Contractual Tenancy Agreement – Unfurnished House
This Contractual Tenancy Agreement – Unfurnished House should be used where a Landlord wishes to grant a tenancy of an unfurnished house in circumstances where the tenancy cannot be an assured shorthold tenancy. Usually the tenancy will have a term of 6 or 12 months.
Examples of tenancies that cannot be assured shortholds include lettings of high value properties (where the annual rent exceeds £100,000), lettings where the tenant does not occupy the property as his only or principal home (e.g. a second home) and lettings where the Landlord resides at the property.
The Tenancy Agreement complies with relevant housing legislation and takes account of the OFT’s 2005 Guidance on unfair terms in tenancy agreements.
If the Landlord requires a guarantor for the Tenant, e.g. because the Tenant does not have a satisfactory credit history or references, the Tenancy Agreement Guarantee should be used in addition.
The Tenancy Agreement sets out the main details at the beginning, being the parties’ names, the address of the property, the term and the monthly rent. An Inventory should be completed and attached to the Tenancy Agreement to record the condition of the property and the furniture and contents.
Clause 1 is the grant of the tenancy.
Clause 2 contains standard legal interpretation clauses.
Clause 3 deals with the Tenancy Deposit. Although the Tenancy Deposit Protection legislation only applies to ASTs, it is recommended that Landlords protect contractual tenancy deposits in the same way as a matter of good practice and to be prepared for a situation where a contractual tenancy becomes an AST. The amount of the Deposit should be inserted in clause 3.1. In clause 3.4 the Landlord must specify whether the Deposit will be protected in an insurance scheme or a custodial scheme. Please see the Guidance on Tenancy Deposit Protection for Assured Shorthold Tenancies – in the Tenancy Deposits folder – for details of the different schemes and the procedural steps the Landlord must take. Please note that this clause should not be used if the Landlord is protecting the Deposit in the Tenancy Deposit Scheme (one of the insurance schemes). That scheme has its own clause which should be substituted – please see the Prescribed Information and Clauses document on the TDS website: http://www.tds.gb.com/agents-and-landlords-documents-and-forms.html.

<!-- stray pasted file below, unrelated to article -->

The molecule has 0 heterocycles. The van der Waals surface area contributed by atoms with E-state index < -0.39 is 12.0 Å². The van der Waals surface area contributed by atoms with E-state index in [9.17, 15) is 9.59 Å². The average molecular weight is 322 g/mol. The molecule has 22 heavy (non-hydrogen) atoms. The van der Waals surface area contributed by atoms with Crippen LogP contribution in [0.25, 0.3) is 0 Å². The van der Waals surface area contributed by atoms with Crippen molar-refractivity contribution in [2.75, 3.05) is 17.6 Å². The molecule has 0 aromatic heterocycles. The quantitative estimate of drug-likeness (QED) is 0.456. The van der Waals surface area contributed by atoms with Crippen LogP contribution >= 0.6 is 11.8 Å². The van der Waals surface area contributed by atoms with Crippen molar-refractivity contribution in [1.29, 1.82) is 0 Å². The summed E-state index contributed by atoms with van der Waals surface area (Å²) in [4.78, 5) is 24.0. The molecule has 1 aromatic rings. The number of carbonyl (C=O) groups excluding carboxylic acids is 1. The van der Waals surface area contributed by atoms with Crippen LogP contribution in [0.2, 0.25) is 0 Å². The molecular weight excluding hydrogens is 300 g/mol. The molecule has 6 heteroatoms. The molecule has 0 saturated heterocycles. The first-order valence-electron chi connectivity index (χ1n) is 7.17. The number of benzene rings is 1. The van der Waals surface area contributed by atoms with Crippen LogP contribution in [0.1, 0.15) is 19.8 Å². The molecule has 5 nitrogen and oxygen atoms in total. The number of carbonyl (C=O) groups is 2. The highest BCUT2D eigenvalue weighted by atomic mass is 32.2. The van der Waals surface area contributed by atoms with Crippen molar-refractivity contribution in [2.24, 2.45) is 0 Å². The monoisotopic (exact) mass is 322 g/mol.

Clause 4 contains the Tenant’s covenants. These cover payment of rent and other outgoings (Council Tax and utilities), repair and maintenance, use, allowing the Landlord access for inspections and end-of-tenancy arrangements. Clause 4 includes covenants requiring the Tenant to observe the terms of the Landlord’s insurance policy and any title documents such as a superior lease. These covenants will only have effect if the Landlord has given the Tenant copies of the relevant documents.
Clause 5 provides for interest to be paid on overdue rent.
Clause 6 is the forfeiture clause. This allows the Landlord to forfeit (i.e. bring to an end) the tenancy if the rent is at least 21 days overdue or if there has been a substantial breach of any of the Tenant’s obligations. Landlords should note that it will still be necessary to go to court in order to obtain possession of the property.
Clause 7 contains the Landlord’s covenants. These cover quiet enjoyment (the right of the Tenant to use the property without interference) and repair.
Clause 8 is an optional break clause for each party.
Clause 9 will contain the parties’ addresses for service of documents. Section 48 of the Landlord and Tenant Act 1987 provides that rent is not lawfully due from a Tenant unless the Landlord has provided him with an address where notices are served. It is vital that the Tenant is given an up to date address for the Landlord.
Clause 10 is a jurisdiction clause.
Optional phrases / clauses are enclosed in square brackets. These should be read carefully and selected so as to be compatible with one another. Unused options should be removed from the document.
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